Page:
The talk with Mr. Wednesday and the thinly veiled threats of Media and Technical Boy are enough to push Ostara over the edge, and a quickie sacrifice from Mr. Wednesday gives her an extra spurt of energy to take the life from everything miles around. He is Odin, and she is Ostara of the dawn, and she showed everyone at that party just who she is. Wars cannot be fought without money, and in a war between the gods, prayer is your currency. People may have forgotten the old gods, but that doesn’t mean they can’t be forced to pray to them. With all of the crops dead, the people will starve, and then the people will pray.
And so the war begins. Mr. World made an appearance in the form of one of the goons, his cool demeanor gone. He moves on to trying to insult and threaten Mr. Wednesday, but one needs more ammunition on their side to threaten Odin and get a reaction. Before Mr. World disappears, he warns Mr. Wednesday that he has his war, and that it will be the one he dies in. Thing is, gods are tricky to kill so long as there is blood being spilled in their name, and so far everything has gone exactly as Mr. Wednesday planned. Except for, perhaps, Bilquis.
American Gods has expanded the lore on several characters. Specifically Mad Sweeney, Laura Moon, and Bilquis. Because of that, I can’t offer much help on where the Queen of Shiba’s story is going. Right now we know that she’s desperate, and not all about being on Technical Boy and the New Gods’ side. Unfortunately, that doesn’t mean she can’t cause plenty of problems for Mr. Wednesday and his soldiers.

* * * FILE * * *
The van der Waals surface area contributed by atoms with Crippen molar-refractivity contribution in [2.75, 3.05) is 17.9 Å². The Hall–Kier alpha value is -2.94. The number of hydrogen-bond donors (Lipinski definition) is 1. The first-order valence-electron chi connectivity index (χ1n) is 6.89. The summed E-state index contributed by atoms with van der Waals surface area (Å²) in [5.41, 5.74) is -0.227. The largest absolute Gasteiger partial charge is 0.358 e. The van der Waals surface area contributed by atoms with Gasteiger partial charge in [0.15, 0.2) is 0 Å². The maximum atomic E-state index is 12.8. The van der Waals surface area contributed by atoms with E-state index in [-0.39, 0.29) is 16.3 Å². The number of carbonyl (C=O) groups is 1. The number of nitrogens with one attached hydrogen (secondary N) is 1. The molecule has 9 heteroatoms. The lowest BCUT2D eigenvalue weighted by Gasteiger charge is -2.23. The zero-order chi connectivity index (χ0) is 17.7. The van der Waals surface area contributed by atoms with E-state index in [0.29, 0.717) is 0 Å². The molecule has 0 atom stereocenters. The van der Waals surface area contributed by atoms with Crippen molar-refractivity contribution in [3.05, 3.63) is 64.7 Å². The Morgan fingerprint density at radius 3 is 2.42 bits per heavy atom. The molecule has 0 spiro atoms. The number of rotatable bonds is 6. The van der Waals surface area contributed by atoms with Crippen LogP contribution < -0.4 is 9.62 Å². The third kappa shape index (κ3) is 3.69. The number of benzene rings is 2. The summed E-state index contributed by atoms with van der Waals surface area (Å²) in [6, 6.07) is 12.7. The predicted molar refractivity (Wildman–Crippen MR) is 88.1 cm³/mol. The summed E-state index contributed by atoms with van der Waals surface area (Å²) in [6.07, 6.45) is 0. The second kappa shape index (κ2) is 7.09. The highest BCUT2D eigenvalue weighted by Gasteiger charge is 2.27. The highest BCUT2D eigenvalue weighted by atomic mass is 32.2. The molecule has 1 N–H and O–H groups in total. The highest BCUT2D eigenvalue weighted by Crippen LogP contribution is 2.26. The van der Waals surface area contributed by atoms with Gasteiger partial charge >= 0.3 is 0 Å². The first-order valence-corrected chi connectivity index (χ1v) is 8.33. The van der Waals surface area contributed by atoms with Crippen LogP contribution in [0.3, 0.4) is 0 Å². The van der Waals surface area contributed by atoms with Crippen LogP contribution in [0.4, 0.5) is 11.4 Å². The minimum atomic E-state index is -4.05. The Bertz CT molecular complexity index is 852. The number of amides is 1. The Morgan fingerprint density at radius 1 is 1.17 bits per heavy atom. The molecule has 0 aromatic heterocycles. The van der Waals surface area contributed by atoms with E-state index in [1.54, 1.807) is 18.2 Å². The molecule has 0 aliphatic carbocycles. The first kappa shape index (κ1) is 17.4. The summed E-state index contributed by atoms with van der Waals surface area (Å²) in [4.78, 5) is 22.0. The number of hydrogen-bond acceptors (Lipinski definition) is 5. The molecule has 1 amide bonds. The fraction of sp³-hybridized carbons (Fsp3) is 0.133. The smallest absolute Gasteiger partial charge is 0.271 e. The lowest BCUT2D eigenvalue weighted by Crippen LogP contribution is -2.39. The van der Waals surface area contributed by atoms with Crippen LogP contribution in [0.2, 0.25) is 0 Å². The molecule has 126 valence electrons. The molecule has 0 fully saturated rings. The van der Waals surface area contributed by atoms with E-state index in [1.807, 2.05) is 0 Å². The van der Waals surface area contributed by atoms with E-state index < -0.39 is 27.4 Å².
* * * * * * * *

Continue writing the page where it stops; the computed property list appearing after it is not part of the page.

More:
As many of you had guessed, we end the season at the House on the Rock. Though I won’t directly answer your questions that will be future spoilers, I can tell you a couple things about the episode that may have been overlooked. For starters, the distinction that Jesus Christ is the son of a god, and not a god himself is important. It also means that he (in all of his iterations) has no dog in this fight. Keep paying attention to those trippy as hell bone orchard scenes. They will keep coming up and they will keep being relevant. The deeper into the story we go, the more we see Mr. Wednesday’s selfishness come into play. We close out the episode without Shadow knowing that he’s the cause of Laura’s death and his imprisonment, but Laura would like to have a word with her husband, and it appears Mr. Wednesday is out of places to run.
The first season of American Gods closes on an episode just as stunning as the other seven. Though understandably frustrating to some, the story has been impeccably told, and the additional twists and turns to characters welcome. In the end, Mr. Wednesday makes a believer out of Shadow Moon. The question is, did he make a believer out of you?